Intrathecal clonidine and tizanidine in conscious dogs: Comparison of analgesic and hemodynamic effects

Jeffrey S. Kroin, Robert J. McCarthy*, Richard D. Penn, Timothy R. Lubenow, Anthony D. Ivankovich

*Corresponding author for this work

Research output: Contribution to journalArticlepeer-review

23 Scopus citations

Abstract

Intrathecal delivery of α2-adrenergic agonists produces an analgesic effect. However, hemodynamic side effects limit their clinical usage. To more fully characterize the effects on heart rate and arterial blood pressure of α2-adrenergic agonists, clonidine and tizanidine were injected intrathecally in conscious dogs. Both compounds produced a potent inhibition of thermal foot-withdrawal latencies at 1000 μg, which was blocked by the α2-adrenergic antagonist yohimbine. Tizanidine (250-500 μg) did not change heart rate. Clonidine (500-2000 μg) and tizanidine (1000-2000 μg) decreased heart rate. The tizanidine effect was inhibited by yohimbine and the α2/imidazoline antagonist idazoxan, as well as the parasympathetic blocker glycopyrrolate. No drug completely inhibited the clonidine-induced bradycardia. Clonidine had a biphasic effect on arterial blood pressure, a decrease at 500 μg and an increase at 2000 μg. Tizanidine decreased arterial blood pressure at all doses. The results indicate that, while the analgesic effects of both drugs are similar, the hemodynamic responses differ. While the decrease in heart rate with tizanidine is consistent with α2-adrenergic binding and vagal action, the bradycardia induced by clonidine is more complex. In addition, the increased arterial blood pressure with high doses of clonidine, which is suggestive of a peripheral vasoconstrictive effect, does not occur with tizanidine.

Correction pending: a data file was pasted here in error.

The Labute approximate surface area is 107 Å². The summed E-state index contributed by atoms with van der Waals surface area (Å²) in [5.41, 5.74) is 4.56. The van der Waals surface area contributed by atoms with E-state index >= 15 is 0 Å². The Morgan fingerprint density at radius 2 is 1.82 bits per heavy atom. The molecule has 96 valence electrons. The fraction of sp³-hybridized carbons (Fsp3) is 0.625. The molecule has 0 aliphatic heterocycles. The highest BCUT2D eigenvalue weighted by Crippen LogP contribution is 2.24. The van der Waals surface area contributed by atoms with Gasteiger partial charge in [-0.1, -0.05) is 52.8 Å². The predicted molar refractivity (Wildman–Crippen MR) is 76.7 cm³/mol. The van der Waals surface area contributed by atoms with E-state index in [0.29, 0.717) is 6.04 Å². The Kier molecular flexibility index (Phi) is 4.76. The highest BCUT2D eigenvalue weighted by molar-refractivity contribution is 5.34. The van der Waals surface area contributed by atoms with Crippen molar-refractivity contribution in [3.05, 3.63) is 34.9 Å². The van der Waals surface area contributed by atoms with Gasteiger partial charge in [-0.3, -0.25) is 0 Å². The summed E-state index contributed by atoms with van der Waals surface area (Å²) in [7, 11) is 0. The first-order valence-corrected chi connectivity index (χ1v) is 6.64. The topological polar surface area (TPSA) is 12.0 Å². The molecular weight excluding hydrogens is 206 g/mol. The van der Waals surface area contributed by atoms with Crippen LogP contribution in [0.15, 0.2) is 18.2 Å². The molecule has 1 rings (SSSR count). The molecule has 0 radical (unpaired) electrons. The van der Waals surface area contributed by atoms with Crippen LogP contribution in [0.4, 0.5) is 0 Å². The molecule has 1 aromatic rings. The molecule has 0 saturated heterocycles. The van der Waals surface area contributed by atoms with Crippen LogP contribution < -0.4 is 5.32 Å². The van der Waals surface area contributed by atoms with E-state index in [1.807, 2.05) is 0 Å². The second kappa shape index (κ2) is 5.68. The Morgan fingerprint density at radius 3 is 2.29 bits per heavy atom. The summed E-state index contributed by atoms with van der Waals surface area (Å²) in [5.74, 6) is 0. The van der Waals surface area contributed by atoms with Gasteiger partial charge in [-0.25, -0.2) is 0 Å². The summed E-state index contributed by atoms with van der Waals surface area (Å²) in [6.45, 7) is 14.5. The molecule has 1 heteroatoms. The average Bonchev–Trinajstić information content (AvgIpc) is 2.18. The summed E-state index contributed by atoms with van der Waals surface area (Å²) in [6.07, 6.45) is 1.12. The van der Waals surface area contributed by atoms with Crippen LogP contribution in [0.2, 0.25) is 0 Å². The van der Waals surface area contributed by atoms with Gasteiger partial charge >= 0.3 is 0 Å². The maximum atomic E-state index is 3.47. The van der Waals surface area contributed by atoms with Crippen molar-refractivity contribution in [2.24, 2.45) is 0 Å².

Original languageEnglish (US)
Pages (from-to)627-635
Number of pages9
JournalAnesthesia and analgesia
Volume82
Issue number3
DOIs
StatePublished - 1996

ASJC Scopus subject areas

  • Anesthesiology and Pain Medicine

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